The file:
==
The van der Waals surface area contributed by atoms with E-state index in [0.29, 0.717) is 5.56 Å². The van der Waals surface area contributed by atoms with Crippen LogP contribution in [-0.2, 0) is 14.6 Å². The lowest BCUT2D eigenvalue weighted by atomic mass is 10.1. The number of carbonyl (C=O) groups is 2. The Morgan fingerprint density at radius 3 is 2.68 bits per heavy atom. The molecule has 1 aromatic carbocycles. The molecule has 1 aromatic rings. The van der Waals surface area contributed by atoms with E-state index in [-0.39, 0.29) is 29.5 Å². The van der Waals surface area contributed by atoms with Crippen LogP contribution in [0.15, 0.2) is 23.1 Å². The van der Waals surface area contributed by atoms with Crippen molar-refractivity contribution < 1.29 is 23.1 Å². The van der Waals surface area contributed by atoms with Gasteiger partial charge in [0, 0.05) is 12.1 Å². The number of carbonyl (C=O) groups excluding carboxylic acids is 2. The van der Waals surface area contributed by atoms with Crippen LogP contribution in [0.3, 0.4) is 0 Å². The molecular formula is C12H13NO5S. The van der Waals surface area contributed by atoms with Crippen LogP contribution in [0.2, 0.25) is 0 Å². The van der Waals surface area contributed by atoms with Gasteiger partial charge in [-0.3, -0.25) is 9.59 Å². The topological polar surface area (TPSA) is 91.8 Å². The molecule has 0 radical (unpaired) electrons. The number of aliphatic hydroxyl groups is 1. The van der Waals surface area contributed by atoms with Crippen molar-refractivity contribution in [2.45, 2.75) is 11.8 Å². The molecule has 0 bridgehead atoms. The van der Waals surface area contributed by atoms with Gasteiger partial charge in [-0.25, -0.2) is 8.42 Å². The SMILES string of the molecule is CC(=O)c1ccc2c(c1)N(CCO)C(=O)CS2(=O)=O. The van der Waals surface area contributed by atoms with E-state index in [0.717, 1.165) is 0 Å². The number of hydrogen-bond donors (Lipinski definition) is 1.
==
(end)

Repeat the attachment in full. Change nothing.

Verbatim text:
The van der Waals surface area contributed by atoms with E-state index in [0.29, 0.717) is 5.56 Å². The van der Waals surface area contributed by atoms with Crippen LogP contribution in [-0.2, 0) is 14.6 Å². The lowest BCUT2D eigenvalue weighted by atomic mass is 10.1. The number of carbonyl (C=O) groups is 2. The Morgan fingerprint density at radius 3 is 2.68 bits per heavy atom. The molecule has 1 aromatic carbocycles. The molecule has 1 aromatic rings. The van der Waals surface area contributed by atoms with E-state index in [-0.39, 0.29) is 29.5 Å². The van der Waals surface area contributed by atoms with Crippen LogP contribution in [0.15, 0.2) is 23.1 Å². The van der Waals surface area contributed by atoms with Crippen molar-refractivity contribution < 1.29 is 23.1 Å². The van der Waals surface area contributed by atoms with Gasteiger partial charge in [0, 0.05) is 12.1 Å². The number of carbonyl (C=O) groups excluding carboxylic acids is 2. The van der Waals surface area contributed by atoms with Crippen LogP contribution in [0.3, 0.4) is 0 Å². The molecular formula is C12H13NO5S. The van der Waals surface area contributed by atoms with Crippen LogP contribution in [0.2, 0.25) is 0 Å². The van der Waals surface area contributed by atoms with Gasteiger partial charge in [-0.3, -0.25) is 9.59 Å². The topological polar surface area (TPSA) is 91.8 Å². The molecule has 0 radical (unpaired) electrons. The number of aliphatic hydroxyl groups is 1. The van der Waals surface area contributed by atoms with Crippen molar-refractivity contribution in [2.45, 2.75) is 11.8 Å². The molecule has 0 bridgehead atoms. The van der Waals surface area contributed by atoms with Gasteiger partial charge in [-0.25, -0.2) is 8.42 Å². The SMILES string of the molecule is CC(=O)c1ccc2c(c1)N(CCO)C(=O)CS2(=O)=O. The van der Waals surface area contributed by atoms with E-state index in [0.717, 1.165) is 0 Å². The number of hydrogen-bond donors (Lipinski definition) is 1.